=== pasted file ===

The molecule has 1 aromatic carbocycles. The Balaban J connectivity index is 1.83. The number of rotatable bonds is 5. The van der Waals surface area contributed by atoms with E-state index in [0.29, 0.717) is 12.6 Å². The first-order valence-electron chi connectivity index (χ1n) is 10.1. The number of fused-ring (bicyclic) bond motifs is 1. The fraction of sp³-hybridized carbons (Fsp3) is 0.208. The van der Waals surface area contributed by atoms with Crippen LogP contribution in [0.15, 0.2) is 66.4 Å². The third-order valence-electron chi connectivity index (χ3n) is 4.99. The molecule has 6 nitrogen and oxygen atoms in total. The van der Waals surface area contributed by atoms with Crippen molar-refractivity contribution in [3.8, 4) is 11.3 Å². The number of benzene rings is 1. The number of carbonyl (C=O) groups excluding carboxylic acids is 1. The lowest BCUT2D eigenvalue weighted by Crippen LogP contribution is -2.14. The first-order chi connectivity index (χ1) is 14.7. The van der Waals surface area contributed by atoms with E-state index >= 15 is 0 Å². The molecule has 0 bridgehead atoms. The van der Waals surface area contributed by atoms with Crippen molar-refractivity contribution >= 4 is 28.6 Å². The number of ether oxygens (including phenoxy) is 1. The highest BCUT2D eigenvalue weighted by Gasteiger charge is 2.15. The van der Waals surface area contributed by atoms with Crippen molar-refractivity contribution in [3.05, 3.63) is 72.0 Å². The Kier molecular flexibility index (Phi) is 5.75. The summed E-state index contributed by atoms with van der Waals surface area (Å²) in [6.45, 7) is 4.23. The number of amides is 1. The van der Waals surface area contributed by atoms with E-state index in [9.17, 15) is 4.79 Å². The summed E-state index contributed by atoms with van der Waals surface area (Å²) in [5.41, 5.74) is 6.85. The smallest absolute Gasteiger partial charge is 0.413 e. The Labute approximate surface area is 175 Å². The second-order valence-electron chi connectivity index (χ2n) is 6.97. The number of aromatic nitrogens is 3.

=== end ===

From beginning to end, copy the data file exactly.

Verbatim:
The molecule has 1 aromatic carbocycles. The Balaban J connectivity index is 1.83. The number of rotatable bonds is 5. The van der Waals surface area contributed by atoms with E-state index in [0.29, 0.717) is 12.6 Å². The first-order valence-electron chi connectivity index (χ1n) is 10.1. The number of fused-ring (bicyclic) bond motifs is 1. The fraction of sp³-hybridized carbons (Fsp3) is 0.208. The van der Waals surface area contributed by atoms with Crippen LogP contribution in [0.15, 0.2) is 66.4 Å². The third-order valence-electron chi connectivity index (χ3n) is 4.99. The molecule has 6 nitrogen and oxygen atoms in total. The van der Waals surface area contributed by atoms with Crippen molar-refractivity contribution in [3.8, 4) is 11.3 Å². The number of benzene rings is 1. The number of carbonyl (C=O) groups excluding carboxylic acids is 1. The lowest BCUT2D eigenvalue weighted by Crippen LogP contribution is -2.14. The first-order chi connectivity index (χ1) is 14.7. The van der Waals surface area contributed by atoms with E-state index >= 15 is 0 Å². The molecule has 0 bridgehead atoms. The van der Waals surface area contributed by atoms with Crippen molar-refractivity contribution >= 4 is 28.6 Å². The number of ether oxygens (including phenoxy) is 1. The highest BCUT2D eigenvalue weighted by Gasteiger charge is 2.15. The van der Waals surface area contributed by atoms with Crippen molar-refractivity contribution in [3.05, 3.63) is 72.0 Å². The Kier molecular flexibility index (Phi) is 5.75. The summed E-state index contributed by atoms with van der Waals surface area (Å²) in [6.45, 7) is 4.23. The number of amides is 1. The van der Waals surface area contributed by atoms with E-state index in [9.17, 15) is 4.79 Å². The summed E-state index contributed by atoms with van der Waals surface area (Å²) in [5.41, 5.74) is 6.85. The smallest absolute Gasteiger partial charge is 0.413 e. The Labute approximate surface area is 175 Å². The second-order valence-electron chi connectivity index (χ2n) is 6.97. The number of aromatic nitrogens is 3.